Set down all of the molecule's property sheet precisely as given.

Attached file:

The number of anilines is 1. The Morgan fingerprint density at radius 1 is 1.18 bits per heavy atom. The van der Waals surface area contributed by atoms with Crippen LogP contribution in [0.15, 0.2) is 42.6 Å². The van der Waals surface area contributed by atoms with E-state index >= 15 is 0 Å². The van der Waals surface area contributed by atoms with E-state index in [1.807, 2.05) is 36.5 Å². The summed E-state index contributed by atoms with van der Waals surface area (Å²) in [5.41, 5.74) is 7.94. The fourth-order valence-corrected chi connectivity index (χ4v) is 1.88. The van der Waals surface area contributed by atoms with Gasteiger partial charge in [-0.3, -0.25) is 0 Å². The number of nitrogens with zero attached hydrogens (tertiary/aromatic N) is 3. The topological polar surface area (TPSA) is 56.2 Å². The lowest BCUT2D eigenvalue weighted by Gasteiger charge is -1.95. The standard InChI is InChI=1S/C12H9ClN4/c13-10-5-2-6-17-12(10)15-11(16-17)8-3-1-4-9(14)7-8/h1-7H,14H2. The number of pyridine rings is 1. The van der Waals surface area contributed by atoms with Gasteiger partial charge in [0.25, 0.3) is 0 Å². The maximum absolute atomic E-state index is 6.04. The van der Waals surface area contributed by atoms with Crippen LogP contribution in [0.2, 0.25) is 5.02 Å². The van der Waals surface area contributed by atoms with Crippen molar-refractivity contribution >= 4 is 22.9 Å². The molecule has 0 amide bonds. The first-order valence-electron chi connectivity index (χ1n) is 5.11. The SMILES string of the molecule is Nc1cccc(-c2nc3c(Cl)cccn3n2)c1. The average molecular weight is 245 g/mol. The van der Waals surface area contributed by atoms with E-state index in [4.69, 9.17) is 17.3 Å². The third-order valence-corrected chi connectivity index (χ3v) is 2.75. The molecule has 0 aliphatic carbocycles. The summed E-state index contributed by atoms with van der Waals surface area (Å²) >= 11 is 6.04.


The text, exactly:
The number of anilines is 1. The Morgan fingerprint density at radius 1 is 1.18 bits per heavy atom. The van der Waals surface area contributed by atoms with Crippen LogP contribution in [0.15, 0.2) is 42.6 Å². The van der Waals surface area contributed by atoms with E-state index >= 15 is 0 Å². The van der Waals surface area contributed by atoms with E-state index in [1.807, 2.05) is 36.5 Å². The summed E-state index contributed by atoms with van der Waals surface area (Å²) in [5.41, 5.74) is 7.94. The fourth-order valence-corrected chi connectivity index (χ4v) is 1.88. The van der Waals surface area contributed by atoms with Gasteiger partial charge in [-0.3, -0.25) is 0 Å². The number of nitrogens with zero attached hydrogens (tertiary/aromatic N) is 3. The topological polar surface area (TPSA) is 56.2 Å². The lowest BCUT2D eigenvalue weighted by Gasteiger charge is -1.95. The standard InChI is InChI=1S/C12H9ClN4/c13-10-5-2-6-17-12(10)15-11(16-17)8-3-1-4-9(14)7-8/h1-7H,14H2. The number of pyridine rings is 1. The van der Waals surface area contributed by atoms with Gasteiger partial charge in [0.25, 0.3) is 0 Å². The maximum absolute atomic E-state index is 6.04. The van der Waals surface area contributed by atoms with Crippen LogP contribution in [0.2, 0.25) is 5.02 Å². The van der Waals surface area contributed by atoms with Crippen molar-refractivity contribution >= 4 is 22.9 Å². The molecule has 0 amide bonds. The first-order valence-electron chi connectivity index (χ1n) is 5.11. The SMILES string of the molecule is Nc1cccc(-c2nc3c(Cl)cccn3n2)c1. The average molecular weight is 245 g/mol. The van der Waals surface area contributed by atoms with E-state index in [4.69, 9.17) is 17.3 Å². The third-order valence-corrected chi connectivity index (χ3v) is 2.75. The molecule has 0 aliphatic carbocycles. The summed E-state index contributed by atoms with van der Waals surface area (Å²) >= 11 is 6.04.